In its calls to action the report recognizes “self-determination and self-governance as fundamental Indigenous and human rights and a best practice.”

It points out that “self-governance in all areas of Indigenous society are required to properly serve and protect Indigenous women and girls,” adding that this is particularly “true in the delivery of services.”

Quite specifically, the report tackles the way the federal government manages and funds basic services in Indigenous communities, including education. All too often, this is done through term-limited contribution agreements, essentially imposed by the government in Ottawa.

The report notes that these “short-term or project-based funding models in service areas are not sustainable.” It explains that they “represent a violation of inherent rights to self-governance and a failure to provide funding on a needs-based approach, equitably, substantively, and stably.”

Many previous studies made similar recommendations

None of what the MMIWG Inquiry has reported should come as news to anyone who has been paying attention to Indigenous issues for the past four decades.

The auditor general’s office drew the same conclusions as did the MMIWG Inquiry in a long series of damning reports, going back to the beginning of this century. MORE

Our View: Arguing over a word just another insult to Indigenous people

hearing missing women
Bernie Williams, right, who has been an advocate for women in Vancouver’s Downtown Eastside for 30 years, testifies at the final day of hearings at the National Inquiry into Missing and Murdered Indigenous Women and Girls, in Richmond, B.C., on April 8, 2018. A much-anticipated report on missing and murdered Indigenous women and girls is set to be released to the public in June. The four person commission tasked with examining root causes of violence toward Indigenous women and girls announced today it will hold a closing ceremony in Gatineau, Que. on June 3. THE CANADIAN PRESS/Darryl Dyck

The National Inquiry into Missing and Murdered Indigenous Women and Girls issued its final report on June 3 and it was truly devastating.

The report included stories from thousands of family members and survivors of violence, as well as experts and officials who delivered testimony at 24 hearings and statement-gathering events in 2017 and 2018.

The report said systemic racial and gendered human rights violations — still happening today — are the cause of thousands of disappearances, murders and violence experienced by Indigenous women, girls, LGBTQ and two-spirited people.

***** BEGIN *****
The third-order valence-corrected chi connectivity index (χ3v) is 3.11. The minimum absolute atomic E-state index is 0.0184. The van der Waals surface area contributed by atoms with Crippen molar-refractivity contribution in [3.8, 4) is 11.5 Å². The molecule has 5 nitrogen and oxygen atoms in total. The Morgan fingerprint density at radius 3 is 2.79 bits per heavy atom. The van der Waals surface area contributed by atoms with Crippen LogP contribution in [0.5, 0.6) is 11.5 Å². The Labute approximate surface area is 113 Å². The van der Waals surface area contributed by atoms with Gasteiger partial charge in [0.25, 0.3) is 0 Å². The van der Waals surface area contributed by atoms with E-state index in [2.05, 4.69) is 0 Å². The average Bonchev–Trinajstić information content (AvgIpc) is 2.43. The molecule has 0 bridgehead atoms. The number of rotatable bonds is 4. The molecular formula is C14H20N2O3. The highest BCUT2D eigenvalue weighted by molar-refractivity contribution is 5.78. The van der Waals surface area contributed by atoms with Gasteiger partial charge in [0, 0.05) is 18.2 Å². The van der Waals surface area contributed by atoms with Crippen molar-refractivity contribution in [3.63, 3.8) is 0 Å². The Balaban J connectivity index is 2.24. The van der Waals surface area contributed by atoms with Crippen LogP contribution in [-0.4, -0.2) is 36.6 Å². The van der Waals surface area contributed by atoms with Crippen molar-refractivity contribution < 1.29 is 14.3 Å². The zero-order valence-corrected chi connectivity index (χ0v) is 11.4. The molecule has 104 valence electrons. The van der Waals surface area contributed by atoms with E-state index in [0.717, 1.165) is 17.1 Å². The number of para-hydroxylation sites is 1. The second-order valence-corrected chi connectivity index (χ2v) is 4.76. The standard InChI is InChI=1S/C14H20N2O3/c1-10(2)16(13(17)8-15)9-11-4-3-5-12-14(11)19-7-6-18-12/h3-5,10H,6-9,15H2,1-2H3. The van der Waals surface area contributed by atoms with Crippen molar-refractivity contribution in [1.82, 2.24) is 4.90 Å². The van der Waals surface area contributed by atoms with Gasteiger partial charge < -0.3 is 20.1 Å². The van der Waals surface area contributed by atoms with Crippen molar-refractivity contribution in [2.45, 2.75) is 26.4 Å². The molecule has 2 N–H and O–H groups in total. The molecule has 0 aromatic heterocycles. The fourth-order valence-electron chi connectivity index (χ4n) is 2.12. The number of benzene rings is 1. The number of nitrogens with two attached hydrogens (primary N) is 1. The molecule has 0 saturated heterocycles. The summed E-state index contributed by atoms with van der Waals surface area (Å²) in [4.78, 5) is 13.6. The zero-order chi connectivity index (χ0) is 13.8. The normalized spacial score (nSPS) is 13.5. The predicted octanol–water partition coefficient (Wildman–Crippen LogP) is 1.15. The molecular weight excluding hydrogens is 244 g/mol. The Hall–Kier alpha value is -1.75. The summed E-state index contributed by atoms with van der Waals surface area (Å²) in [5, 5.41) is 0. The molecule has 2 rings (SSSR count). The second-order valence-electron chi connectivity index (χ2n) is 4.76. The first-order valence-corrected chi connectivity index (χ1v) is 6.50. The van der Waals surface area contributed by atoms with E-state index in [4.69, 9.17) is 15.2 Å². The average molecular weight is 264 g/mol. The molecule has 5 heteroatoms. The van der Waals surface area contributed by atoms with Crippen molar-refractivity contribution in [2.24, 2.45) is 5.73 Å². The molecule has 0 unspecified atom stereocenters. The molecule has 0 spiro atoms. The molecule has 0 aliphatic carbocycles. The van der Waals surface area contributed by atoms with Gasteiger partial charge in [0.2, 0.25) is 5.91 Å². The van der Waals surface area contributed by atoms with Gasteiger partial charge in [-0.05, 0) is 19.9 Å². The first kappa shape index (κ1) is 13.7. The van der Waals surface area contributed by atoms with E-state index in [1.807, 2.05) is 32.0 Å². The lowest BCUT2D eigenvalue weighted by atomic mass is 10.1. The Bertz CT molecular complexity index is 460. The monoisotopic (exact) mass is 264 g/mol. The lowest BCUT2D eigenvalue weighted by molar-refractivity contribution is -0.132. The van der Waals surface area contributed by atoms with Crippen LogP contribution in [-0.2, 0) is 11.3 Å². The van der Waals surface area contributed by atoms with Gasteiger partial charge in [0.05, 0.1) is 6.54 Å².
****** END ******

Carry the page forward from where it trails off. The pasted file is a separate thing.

The report pointed to examples of harms suffered at the hands of Canadian authorities, including the failure to protect them from exploitation, trafficking and killers; deaths in police custody; physical, sexual, and mental abuse in state institutions; the removal of children; forced relocations; coerced sterilizations; and the lack of funding for social services.

Marion Buller, the inquiry’s chief commissioner, said the tragedy in Canada is a direct result of a “persistent and deliberate pattern of systemic racial and gendered human- and Indigenous-rights violations and abuses, perpetuated historically and maintained today by the Canadian state, designed to displace Indigenous people from their lands, social structures and governments, and to eradicate their existence as nations, communities, families and individuals.”

And then the report said that the thousands of Indigenous women who were murdered and or went missing represent a genocide.

Now, when faced with such overwhelming evidence of a national tragedy, you would think the reaction would be one of horror, but also resolve from Canadians to ensure this madness is stopped in its tracks.

You would, of course, be wrong.

Instead, a few media outlets and some politicians – like Conservative leader Andrew Scheer – decided to obsess about the use of the word “genocide” – arguing that it was incorrect to use this term in connection to what the report outlined.
So, a report details atrocities in our country, but some people felt it was more important to push back and quibble over semantics – distracting people from the truths detailed in the report. The message sent to Indigenous people was that people weren’t listening and didn’t care about their pain. Star newspaper Indigenous columnist Tanya Talaga said it felt like the inquiry’s findings were being “mocked” by pundits in the media. MORE